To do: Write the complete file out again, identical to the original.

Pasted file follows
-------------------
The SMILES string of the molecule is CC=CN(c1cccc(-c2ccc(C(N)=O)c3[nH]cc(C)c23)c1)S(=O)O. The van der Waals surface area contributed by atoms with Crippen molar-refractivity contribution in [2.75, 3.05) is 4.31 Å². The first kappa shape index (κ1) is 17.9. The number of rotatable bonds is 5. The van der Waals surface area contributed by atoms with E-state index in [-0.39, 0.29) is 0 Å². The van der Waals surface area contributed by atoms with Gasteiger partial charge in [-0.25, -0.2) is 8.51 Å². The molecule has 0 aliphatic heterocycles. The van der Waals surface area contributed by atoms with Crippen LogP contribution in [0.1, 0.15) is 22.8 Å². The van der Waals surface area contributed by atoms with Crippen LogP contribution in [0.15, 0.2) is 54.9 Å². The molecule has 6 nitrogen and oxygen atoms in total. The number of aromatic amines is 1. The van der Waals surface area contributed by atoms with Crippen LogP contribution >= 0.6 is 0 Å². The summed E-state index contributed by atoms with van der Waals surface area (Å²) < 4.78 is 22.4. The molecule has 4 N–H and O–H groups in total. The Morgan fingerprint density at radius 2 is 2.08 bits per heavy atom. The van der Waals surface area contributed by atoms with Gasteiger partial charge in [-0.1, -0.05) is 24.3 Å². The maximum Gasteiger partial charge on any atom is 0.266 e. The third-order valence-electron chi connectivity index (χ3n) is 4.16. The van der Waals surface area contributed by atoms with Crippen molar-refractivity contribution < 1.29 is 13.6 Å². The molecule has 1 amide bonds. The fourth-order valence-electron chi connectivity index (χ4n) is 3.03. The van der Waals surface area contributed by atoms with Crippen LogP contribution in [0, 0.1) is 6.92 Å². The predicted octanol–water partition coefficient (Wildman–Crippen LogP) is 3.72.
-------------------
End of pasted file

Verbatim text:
The SMILES string of the molecule is CC=CN(c1cccc(-c2ccc(C(N)=O)c3[nH]cc(C)c23)c1)S(=O)O. The van der Waals surface area contributed by atoms with Crippen molar-refractivity contribution in [2.75, 3.05) is 4.31 Å². The first kappa shape index (κ1) is 17.9. The number of rotatable bonds is 5. The van der Waals surface area contributed by atoms with E-state index in [-0.39, 0.29) is 0 Å². The van der Waals surface area contributed by atoms with Gasteiger partial charge in [-0.25, -0.2) is 8.51 Å². The molecule has 0 aliphatic heterocycles. The van der Waals surface area contributed by atoms with Crippen LogP contribution in [0.1, 0.15) is 22.8 Å². The van der Waals surface area contributed by atoms with Crippen LogP contribution in [0.15, 0.2) is 54.9 Å². The molecule has 6 nitrogen and oxygen atoms in total. The number of aromatic amines is 1. The van der Waals surface area contributed by atoms with Crippen LogP contribution >= 0.6 is 0 Å². The summed E-state index contributed by atoms with van der Waals surface area (Å²) < 4.78 is 22.4. The molecule has 4 N–H and O–H groups in total. The Morgan fingerprint density at radius 2 is 2.08 bits per heavy atom. The van der Waals surface area contributed by atoms with Gasteiger partial charge in [-0.1, -0.05) is 24.3 Å². The maximum Gasteiger partial charge on any atom is 0.266 e. The third-order valence-electron chi connectivity index (χ3n) is 4.16. The van der Waals surface area contributed by atoms with Crippen molar-refractivity contribution < 1.29 is 13.6 Å². The molecule has 1 amide bonds. The fourth-order valence-electron chi connectivity index (χ4n) is 3.03. The van der Waals surface area contributed by atoms with Crippen LogP contribution in [0, 0.1) is 6.92 Å². The predicted octanol–water partition coefficient (Wildman–Crippen LogP) is 3.72.